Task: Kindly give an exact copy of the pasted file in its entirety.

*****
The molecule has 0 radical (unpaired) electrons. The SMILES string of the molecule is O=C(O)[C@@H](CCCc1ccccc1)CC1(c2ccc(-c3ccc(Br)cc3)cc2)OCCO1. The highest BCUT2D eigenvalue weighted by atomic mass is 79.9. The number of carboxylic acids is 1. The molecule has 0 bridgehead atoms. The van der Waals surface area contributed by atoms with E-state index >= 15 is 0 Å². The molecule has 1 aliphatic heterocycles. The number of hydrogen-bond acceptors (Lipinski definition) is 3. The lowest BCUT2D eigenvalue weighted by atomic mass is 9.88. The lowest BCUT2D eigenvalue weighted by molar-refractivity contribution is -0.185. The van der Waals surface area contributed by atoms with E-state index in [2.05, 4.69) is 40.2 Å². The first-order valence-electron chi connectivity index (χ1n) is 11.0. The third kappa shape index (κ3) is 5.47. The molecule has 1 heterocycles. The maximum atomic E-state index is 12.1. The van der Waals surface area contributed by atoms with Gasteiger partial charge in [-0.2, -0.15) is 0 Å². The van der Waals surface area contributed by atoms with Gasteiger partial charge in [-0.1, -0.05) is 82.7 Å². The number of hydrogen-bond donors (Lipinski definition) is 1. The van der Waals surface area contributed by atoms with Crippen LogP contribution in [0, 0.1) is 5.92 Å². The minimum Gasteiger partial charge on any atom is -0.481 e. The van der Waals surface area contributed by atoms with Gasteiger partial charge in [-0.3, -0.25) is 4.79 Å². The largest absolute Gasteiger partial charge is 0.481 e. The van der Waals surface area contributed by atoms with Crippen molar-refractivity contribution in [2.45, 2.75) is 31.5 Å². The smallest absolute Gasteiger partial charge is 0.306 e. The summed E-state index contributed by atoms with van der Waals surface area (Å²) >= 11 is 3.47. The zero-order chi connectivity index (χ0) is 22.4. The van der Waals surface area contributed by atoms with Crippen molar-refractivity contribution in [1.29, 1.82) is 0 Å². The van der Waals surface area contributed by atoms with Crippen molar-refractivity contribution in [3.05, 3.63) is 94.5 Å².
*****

The molecule has 0 radical (unpaired) electrons. The SMILES string of the molecule is O=C(O)[C@@H](CCCc1ccccc1)CC1(c2ccc(-c3ccc(Br)cc3)cc2)OCCO1. The highest BCUT2D eigenvalue weighted by atomic mass is 79.9. The number of carboxylic acids is 1. The molecule has 0 bridgehead atoms. The van der Waals surface area contributed by atoms with E-state index >= 15 is 0 Å². The molecule has 1 aliphatic heterocycles. The number of hydrogen-bond acceptors (Lipinski definition) is 3. The lowest BCUT2D eigenvalue weighted by atomic mass is 9.88. The lowest BCUT2D eigenvalue weighted by molar-refractivity contribution is -0.185. The van der Waals surface area contributed by atoms with E-state index in [2.05, 4.69) is 40.2 Å². The first-order valence-electron chi connectivity index (χ1n) is 11.0. The third kappa shape index (κ3) is 5.47. The molecule has 1 heterocycles. The maximum atomic E-state index is 12.1. The van der Waals surface area contributed by atoms with Gasteiger partial charge in [-0.2, -0.15) is 0 Å². The van der Waals surface area contributed by atoms with Gasteiger partial charge in [-0.1, -0.05) is 82.7 Å². The number of hydrogen-bond donors (Lipinski definition) is 1. The van der Waals surface area contributed by atoms with Crippen LogP contribution in [0, 0.1) is 5.92 Å². The minimum Gasteiger partial charge on any atom is -0.481 e. The van der Waals surface area contributed by atoms with Gasteiger partial charge in [-0.3, -0.25) is 4.79 Å². The largest absolute Gasteiger partial charge is 0.481 e. The van der Waals surface area contributed by atoms with Crippen molar-refractivity contribution in [2.45, 2.75) is 31.5 Å². The smallest absolute Gasteiger partial charge is 0.306 e. The summed E-state index contributed by atoms with van der Waals surface area (Å²) >= 11 is 3.47. The zero-order chi connectivity index (χ0) is 22.4. The van der Waals surface area contributed by atoms with Crippen molar-refractivity contribution in [1.29, 1.82) is 0 Å². The van der Waals surface area contributed by atoms with Crippen molar-refractivity contribution in [3.05, 3.63) is 94.5 Å².